Another growl escaped TO’s throat, but they knew the helmet wouldn’t send that. “I see. Is this the same Joe Mama who seems so adept at hacking local AIs? Or is that just the name that the insurgency uses? Perhaps this Joe Mama is the leader of the insurgency?”
“You flatter me… Tio.”
TO did their best to suppress the panic that jolted through them, reminding themself that they knew the insurgency knew who they were. The insurgency had chased after them in the Outer Ring already, and had information on them even before they met Pearla.
“What do you want?” TO hissed.
“I only intend to make you an offer.” They said, “Since you’ve come back to Okoia, I assume you’re chasing us, and I also assume that you intend to involve other authorities in finding us.”
TO said nothing; they’d not confirm anything.
“Well, my offer is just this; don’t contact the authorities. Our plans involve helping people, not hurting them. People will only get hurt if there’s resistance.”
“This is an offer, you said.” TO snapped, “What are you offering me?”
“Two things which I think you want, and which I think will make this easy for you to decide on.” ‘Joe’ said, “The first, of course, is DH; safe and unharmed. I believe they're your mate, yes?”
They had to know about that as well if Pearla was giving them information. “And the other thing?” They demanded.
“A meeting. You want to meet some higher ups of the insurgency. Well, we don’t have quite the rigid command structure as you synths do, but I can offer you a meeting with someone I think you’ll be happy enough with.”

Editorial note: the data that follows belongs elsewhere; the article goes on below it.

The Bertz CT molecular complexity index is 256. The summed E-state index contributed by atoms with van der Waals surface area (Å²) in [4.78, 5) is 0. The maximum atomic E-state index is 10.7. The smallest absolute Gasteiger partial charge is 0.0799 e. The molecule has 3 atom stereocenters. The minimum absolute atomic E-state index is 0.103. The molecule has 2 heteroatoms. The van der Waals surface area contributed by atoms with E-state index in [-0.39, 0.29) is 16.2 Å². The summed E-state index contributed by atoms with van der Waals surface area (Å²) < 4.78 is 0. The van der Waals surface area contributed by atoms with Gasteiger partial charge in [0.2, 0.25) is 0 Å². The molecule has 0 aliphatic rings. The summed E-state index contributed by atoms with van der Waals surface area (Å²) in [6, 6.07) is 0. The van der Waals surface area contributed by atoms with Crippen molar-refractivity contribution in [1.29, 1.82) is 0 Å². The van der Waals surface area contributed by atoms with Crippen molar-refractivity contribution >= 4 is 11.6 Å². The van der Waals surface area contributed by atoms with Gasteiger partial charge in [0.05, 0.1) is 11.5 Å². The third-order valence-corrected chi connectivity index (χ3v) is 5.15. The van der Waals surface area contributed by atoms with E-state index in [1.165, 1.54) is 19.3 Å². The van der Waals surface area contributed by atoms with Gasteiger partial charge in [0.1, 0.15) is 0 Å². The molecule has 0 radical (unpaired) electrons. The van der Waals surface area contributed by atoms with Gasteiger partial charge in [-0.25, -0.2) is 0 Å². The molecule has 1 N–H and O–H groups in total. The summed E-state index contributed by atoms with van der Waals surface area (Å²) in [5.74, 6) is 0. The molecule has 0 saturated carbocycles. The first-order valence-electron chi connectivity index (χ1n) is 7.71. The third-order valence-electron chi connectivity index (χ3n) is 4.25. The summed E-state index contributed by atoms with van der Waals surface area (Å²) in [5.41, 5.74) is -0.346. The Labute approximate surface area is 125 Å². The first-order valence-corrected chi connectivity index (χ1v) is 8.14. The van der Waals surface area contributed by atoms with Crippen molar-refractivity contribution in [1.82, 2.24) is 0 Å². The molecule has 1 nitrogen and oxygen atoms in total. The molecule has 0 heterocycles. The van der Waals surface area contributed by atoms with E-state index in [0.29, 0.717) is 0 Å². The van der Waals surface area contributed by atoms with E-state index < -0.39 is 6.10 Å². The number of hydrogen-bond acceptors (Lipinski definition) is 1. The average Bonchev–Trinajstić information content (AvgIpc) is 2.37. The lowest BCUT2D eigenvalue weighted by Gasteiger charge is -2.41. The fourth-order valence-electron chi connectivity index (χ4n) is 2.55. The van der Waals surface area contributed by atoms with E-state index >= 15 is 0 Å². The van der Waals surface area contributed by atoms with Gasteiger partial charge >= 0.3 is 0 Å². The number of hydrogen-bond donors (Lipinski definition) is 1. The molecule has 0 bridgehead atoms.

“You’d give up one of yours in exchange for me simply doing nothing?”
“From what I’ve heard, I thought a synth would best understand one person’s sacrifice for the masses; not that such an ideology actually works on Arkane, or on many other planets.” A low chuckle, made disturbing by the distortion. “But at any rate, we won’t be giving up one of our own. We’ll be arranging a meeting. You’re welcome to try and capture them, but somehow I doubt it’ll be much of a worry.”
This had to be a trap, right? Obviously it was. The proper thing to do would be to. Contact the authorities, collect the civilians the insurgents had captured, and track them the way they originally intended.
But, they had DH. DH was safe, so said ‘Joe’, but were they, really? And would they stay that way if they didn’t comply? Not only that, but the opportunity to get to an insurgent who might have caught GiDi, might have tortured them for information, or hurt other synths to get work out of them.
The insurgency wouldn’t do that
TO didn’t believe that.
“… When will this meeting take place?”
“Tomorrow evening - 23:00. Security district. At the place where you lost the trail.”
The call cut off.
You are blocking ADS
Please support MoonQuill's authors and disable your adblock. We have made sure to make our ads as non-instrusive to your reading experience as possible. Thank you!